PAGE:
Aneurysms of the carotid artery are uncommon as compared with their incidence in other major arteries. The major problem in the resection and restoration of arterial continuity relates to cerebral anoxia incident to carotid occlusion. Occlusion of the common carotid artery is followed by cerebral symptoms referable to anoxia in 20 to 30%, according to Pilcher and Thuss.1 A mortality of 7 to 50% following common carotid occlusion was observed by Matas2 and Watson and Silverstone.3
Thompson4 reported 6 aneurysms arising from the bifurcation, internal, or common carotid arteries. Four of these aneurysms were treated by fascia lata or cellophane wrappings. In one of these, arteriorrhaphy and fascia lata wrapping was followed by recurrence. This recurrent aneurysm was resected and replaced with an arterial homograft. A 50-minute occlusion time was needed to restore arterial continuity. There were no neurological sequelae.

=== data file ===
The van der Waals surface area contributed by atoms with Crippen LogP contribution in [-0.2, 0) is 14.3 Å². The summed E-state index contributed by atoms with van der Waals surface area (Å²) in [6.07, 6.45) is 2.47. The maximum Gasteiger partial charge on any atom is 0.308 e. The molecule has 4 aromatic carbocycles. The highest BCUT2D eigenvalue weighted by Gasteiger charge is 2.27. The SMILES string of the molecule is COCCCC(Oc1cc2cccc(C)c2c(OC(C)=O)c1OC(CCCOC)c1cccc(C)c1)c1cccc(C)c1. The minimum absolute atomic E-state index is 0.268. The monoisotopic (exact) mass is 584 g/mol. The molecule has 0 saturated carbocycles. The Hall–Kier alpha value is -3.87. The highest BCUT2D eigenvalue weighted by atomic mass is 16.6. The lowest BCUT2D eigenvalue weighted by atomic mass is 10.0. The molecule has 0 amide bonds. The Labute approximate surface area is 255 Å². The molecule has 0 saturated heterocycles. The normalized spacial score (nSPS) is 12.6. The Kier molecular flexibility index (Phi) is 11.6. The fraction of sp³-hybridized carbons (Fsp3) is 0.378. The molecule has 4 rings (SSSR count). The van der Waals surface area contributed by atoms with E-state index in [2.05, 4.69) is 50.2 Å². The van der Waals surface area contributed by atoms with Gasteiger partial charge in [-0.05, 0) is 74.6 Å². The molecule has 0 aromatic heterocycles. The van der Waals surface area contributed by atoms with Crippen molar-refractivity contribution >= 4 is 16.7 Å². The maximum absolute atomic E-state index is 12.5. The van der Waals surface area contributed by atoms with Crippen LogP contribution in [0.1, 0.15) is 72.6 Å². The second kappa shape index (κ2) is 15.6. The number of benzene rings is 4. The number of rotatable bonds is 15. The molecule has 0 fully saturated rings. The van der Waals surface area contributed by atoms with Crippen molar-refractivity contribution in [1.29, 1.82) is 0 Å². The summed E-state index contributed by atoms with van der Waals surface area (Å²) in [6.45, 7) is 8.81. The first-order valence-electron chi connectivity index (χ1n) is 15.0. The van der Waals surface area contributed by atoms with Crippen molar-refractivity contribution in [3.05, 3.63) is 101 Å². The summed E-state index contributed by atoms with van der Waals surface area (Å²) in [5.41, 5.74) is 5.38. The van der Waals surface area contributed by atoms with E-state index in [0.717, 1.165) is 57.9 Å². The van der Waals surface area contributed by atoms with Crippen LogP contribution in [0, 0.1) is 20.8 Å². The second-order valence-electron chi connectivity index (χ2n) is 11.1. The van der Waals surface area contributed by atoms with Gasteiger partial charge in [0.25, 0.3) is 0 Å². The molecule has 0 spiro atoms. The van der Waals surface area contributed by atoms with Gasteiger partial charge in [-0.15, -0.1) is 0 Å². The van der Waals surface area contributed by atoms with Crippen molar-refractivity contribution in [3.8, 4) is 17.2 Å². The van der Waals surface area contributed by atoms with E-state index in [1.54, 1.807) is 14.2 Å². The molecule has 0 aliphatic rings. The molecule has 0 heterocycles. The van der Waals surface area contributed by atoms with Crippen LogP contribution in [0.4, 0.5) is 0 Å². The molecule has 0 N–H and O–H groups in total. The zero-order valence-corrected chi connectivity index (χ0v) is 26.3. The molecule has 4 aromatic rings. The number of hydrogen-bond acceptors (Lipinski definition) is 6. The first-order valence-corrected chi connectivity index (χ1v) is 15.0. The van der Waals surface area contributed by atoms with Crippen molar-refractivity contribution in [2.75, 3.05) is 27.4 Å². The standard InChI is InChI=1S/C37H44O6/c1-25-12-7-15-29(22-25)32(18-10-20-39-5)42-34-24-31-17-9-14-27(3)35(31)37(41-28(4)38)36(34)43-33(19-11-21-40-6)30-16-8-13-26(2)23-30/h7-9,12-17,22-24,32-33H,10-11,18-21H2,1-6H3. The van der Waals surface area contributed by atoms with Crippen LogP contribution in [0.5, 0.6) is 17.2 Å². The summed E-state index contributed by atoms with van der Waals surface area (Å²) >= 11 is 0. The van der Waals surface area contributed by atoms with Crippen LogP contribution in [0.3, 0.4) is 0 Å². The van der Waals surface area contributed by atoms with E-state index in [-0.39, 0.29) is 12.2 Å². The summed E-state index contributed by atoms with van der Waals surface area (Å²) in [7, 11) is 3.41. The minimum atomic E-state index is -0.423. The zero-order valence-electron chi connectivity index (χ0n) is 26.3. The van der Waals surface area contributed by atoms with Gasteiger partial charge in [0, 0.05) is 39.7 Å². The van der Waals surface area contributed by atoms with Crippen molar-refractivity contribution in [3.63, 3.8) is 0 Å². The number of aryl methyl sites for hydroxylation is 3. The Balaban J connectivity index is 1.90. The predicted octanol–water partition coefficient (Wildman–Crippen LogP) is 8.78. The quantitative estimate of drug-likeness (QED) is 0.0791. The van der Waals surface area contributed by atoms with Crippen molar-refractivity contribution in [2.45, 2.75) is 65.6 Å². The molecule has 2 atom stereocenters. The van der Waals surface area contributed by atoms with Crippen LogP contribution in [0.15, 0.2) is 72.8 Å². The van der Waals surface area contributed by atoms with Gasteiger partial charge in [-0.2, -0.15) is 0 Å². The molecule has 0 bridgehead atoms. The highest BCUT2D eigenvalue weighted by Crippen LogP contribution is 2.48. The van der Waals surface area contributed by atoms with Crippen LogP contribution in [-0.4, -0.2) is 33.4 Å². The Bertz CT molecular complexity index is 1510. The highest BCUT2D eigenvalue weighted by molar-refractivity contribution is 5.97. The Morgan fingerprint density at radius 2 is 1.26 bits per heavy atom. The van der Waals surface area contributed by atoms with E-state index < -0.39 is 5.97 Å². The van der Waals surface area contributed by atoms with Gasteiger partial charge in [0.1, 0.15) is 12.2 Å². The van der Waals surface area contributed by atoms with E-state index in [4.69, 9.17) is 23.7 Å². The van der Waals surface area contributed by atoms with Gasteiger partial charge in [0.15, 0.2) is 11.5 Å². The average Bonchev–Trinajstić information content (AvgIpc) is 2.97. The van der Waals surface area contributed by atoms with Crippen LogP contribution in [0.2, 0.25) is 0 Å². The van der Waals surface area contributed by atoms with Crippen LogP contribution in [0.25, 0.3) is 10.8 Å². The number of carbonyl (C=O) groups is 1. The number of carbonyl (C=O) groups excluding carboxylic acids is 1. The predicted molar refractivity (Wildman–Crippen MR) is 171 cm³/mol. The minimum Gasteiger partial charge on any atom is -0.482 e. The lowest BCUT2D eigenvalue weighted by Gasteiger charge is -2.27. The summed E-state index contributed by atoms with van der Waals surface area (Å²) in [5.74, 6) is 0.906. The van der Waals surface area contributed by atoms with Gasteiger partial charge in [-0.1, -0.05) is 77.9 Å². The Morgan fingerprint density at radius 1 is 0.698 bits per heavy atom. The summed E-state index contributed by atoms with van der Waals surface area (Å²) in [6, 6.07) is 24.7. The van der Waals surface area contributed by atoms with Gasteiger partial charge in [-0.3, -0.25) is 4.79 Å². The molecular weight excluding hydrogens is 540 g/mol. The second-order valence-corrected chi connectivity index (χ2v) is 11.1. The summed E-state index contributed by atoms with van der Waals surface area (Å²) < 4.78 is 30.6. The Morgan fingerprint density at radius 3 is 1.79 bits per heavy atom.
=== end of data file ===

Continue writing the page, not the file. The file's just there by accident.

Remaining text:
Shea, et al.5,6 related 2
HARDIN CA. Cervical Aneurysms and Tumors: Management of Cases Requiring Resection and Restoration of the Carotid Artery. Arch Surg. 1961;82(3):435–439. doi:10.1001/archsurg.1961.01300090105022
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